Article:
Research

Research

In addition to his private practice, Dr. McLeod has been actively involved in research throughout his career. His first research endeavor was conducted in the Department of Pathology at the University of North Carolina (UNC) School of Medicine in Chapel Hill and focused on the causes of uncontrolled growth of tumor cells. He studied regeneration of pancreatic acinar cells in an effort to understand what initiates cell growth, what sustains it, and what terminates growth. His research was supported by a grant from the National Institutes of Health.

 

1970–1980

Research in Biological Psychiatry

After completing his residency in psychiatry, Dr. McLeod joined the staff at John Umstead Hospital in Butner, North Carolina. He served as Director of the Central Unit and was elected President of the Medical Staff in 1977. There, he organized a research team with Dr. Jonathan R.T. Davidson to study new treatments for depression. The investigative team:

  • Studied the antidepressant effects of phenelzine, a monoamine oxidase inhibitor (MAOI);
  • Extensively measured platelet MAOI activity in relation to types of depression;
  • Monitored MAOI activity during phenelzine therapy;
  • Measured phenelzine acetylation in individuals to assess whether the antidepressant is less efficacious in people who are fast acetylators;
  • Evaluated the potential of tandamine, a tricyclic antidepressant that acts as a selective norepinephrine reuptake inhibitor (was never commercialized);
  • Determined the ability of triiodothyronine (T-3), a thyroid hormone, to augment the antidepressant effects of electroconvulsive therapy (ECT);
  • Researched whether levels of the enzyme catechol-O-methyltransferase (COMT) might be of diagnostic value in determining whether to treat resistant depression with imipramine or phenelzine;
  • Conducted the first ever comparison of combined drugs MAOI-tricyclic antidepressant (TCA) vs. ECT for resistant depression. At the time, MAOI-TCA combinations were a controversial treatment; the combination performed poorly in our trial-—much worse than ECT alone.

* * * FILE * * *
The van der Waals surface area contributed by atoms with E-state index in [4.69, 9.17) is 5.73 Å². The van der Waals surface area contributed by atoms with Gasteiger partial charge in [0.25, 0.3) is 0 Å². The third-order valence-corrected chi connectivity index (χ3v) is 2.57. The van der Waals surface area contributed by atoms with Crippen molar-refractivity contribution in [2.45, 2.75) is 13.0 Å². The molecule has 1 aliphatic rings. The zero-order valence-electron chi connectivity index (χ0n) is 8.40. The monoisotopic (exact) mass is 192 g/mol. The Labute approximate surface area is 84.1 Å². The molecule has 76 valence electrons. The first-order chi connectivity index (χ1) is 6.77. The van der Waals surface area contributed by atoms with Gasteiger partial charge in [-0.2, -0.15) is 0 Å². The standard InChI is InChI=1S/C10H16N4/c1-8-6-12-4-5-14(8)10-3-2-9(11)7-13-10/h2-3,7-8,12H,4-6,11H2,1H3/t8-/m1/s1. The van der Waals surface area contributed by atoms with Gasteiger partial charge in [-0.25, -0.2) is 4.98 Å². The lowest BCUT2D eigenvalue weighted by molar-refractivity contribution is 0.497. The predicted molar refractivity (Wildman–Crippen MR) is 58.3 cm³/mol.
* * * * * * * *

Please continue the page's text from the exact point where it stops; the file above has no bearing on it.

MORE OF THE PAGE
This collaboration was fruitful and produced quite a few publications. For a list of publications, see Publications.

 

Research in Psychoanalysis

 1970-80s

During the 1970s and 80s, Dr. McLeod also studied psychoanalysis at the UNC-Duke Psychoanalytic Education Program. He graduated in 1977, was certified as a psychoanalyst by the American Psychoanalytic Association in 1977, and was appointed Training and Supervising Analyst in 1982. After graduating from analytic training, Dr. McLeod continued his psychoanalytic study and research, reviewing the writings of Sigmund Freud, including his letters to his scientific colleague, Wilhelm Fliess (written between 1887 and 1904) and all 23 volumes of Freud’s Complete Collected Works. Dr. McLeod traced how Freud’s understanding of psychoanalysis changed over his lifetime, including his model for how the mind works (ego, superego and id), his theory of dreaming, anxiety, and psychoanalytic technique. Dr. McLeod gave hundreds of lectures on these topics, and the results of some of his research were published in the Psychoanalytic Quarterly in 1992.

Development of a Method for Psychiatric Diagnosis

1990–1995

Dr. McLeod developed the McLeod Guide for the Assessment of Psychiatric Disorders, which is an assessment form designed to assist in the evaluation of all psychiatric disorders. The McLeod Guide was copyrighted in 1998 and patented in 2000. The purpose of the Guide is to help the mental health professional conduct a thorough psychiatric evaluation and assess the severity of the disorder. It serves as a “reminder” of the many possible difficulties (so called co-morbid conditions) that may be present in a single patient. The Guide presents an algorithm for each psychiatric disorder and explains the step-by-step procedure for applying it. (An algorithm is method for solving a problem by following a list of questions and suggestions.) In addition to the algorithms, the Guide includes a case history to illustrate each of the psychiatric disorders.

Discovery of Chromium’s Role in Mental Health

1995-2005